SINGAPORE: Last month’s Watain concert was cancelled at the last minute after many Christians offered feedback following its initial approval, said Home Affairs Minister K Shanmugam in his ministerial statement on hate speech in Parliament on Monday (Apr 1).
The Swedish metal band had been scheduled to perform at the EBX Live Space along Pereira Road on Mar 7, but the Infocomm Media Development Authority (IMDA) announced just hours before that it was scrapping the gig following security concerns raised by the Ministry of Home Affairs (MHA).
Breaking down the sequence of events that led to the cancellation, Mr Shanmugam said that IMDA first received the application from the show’s organiser in December 2018.
READ: Restrictions needed on offensive speech as it creates conditions for discrimination, says Shanmugam
MHA was informed of the application and after considering it, told IMDA that it objected to the concert.
IMDA then requested a reconsideration of MHA’s position, proposing its detailed licensing conditions and requirements for the concert, including that it would be classified R18, potentially sensitive songs would be removed, there would be no use of religious symbols as well as references to religion in the band’s on-stage dialogue, and that the content would not denigrate any faith or promote violence in any way.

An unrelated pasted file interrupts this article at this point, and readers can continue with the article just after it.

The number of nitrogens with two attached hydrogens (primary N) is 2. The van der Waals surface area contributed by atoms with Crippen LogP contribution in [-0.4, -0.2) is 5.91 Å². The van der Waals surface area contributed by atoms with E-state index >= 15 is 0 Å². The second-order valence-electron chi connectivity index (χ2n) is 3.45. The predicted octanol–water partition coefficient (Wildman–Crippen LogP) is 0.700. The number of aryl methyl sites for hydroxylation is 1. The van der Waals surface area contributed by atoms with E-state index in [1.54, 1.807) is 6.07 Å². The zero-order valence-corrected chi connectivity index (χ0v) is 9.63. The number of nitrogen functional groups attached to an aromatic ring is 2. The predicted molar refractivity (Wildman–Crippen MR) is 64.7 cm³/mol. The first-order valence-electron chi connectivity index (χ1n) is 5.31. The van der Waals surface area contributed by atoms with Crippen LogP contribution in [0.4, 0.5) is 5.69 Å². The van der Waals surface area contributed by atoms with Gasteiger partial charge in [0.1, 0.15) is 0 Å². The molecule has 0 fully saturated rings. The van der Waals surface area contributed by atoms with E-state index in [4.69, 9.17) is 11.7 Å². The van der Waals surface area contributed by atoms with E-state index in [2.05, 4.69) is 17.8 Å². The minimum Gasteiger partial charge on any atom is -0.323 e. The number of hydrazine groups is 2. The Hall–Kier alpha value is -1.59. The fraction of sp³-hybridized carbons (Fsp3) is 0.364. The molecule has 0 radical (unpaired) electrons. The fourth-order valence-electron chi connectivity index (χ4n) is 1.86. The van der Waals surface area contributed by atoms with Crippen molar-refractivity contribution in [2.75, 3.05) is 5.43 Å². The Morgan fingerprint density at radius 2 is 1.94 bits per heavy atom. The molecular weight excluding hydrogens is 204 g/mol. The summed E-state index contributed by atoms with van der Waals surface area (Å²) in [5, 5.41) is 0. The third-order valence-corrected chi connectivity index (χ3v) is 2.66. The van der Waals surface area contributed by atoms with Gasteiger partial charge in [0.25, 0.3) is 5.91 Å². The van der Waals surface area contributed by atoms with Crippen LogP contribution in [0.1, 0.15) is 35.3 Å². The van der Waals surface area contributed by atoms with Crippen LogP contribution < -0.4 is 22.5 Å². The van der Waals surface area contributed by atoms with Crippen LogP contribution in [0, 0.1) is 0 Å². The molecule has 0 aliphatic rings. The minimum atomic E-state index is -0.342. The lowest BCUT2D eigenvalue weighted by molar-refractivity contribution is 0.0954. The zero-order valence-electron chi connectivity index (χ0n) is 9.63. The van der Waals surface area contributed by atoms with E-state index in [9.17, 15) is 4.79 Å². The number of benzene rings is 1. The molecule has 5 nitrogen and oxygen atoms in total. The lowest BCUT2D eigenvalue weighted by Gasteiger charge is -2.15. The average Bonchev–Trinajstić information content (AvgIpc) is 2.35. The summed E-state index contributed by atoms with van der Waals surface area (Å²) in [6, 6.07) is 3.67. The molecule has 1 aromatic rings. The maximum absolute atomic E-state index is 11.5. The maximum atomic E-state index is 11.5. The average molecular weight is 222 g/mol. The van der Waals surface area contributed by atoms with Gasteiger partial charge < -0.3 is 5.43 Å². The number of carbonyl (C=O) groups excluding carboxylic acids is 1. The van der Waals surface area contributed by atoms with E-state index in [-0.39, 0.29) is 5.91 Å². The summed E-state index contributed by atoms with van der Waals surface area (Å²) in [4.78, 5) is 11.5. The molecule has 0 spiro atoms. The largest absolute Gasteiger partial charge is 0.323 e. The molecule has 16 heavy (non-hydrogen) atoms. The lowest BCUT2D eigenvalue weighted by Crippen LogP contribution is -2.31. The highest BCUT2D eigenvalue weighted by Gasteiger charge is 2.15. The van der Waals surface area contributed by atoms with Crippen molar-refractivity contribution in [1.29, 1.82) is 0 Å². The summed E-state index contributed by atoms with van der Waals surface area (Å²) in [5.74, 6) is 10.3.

“MHA then informed IMDA that while it was still concerned, it would leave it to IMDA to decide on issuing such a restricted licence,” said Mr Shanmugam, adding that the licence was then issued on Mar 5.
But two days later, MHA asked IMDA to consider cancelling the concert and the latter agreed.
The initial assessment was that it would be acceptable if Watain did not perform offensively in Singapore, said Shanmugam. But in the days after the licence was issued, “MHA received reports of mainstream Christians being offended,” he added.
The minister said his officers then met with Christian leaders as well as leaders of other religions, and also received feedback from Members of Parliament, both Christian and non-Christian.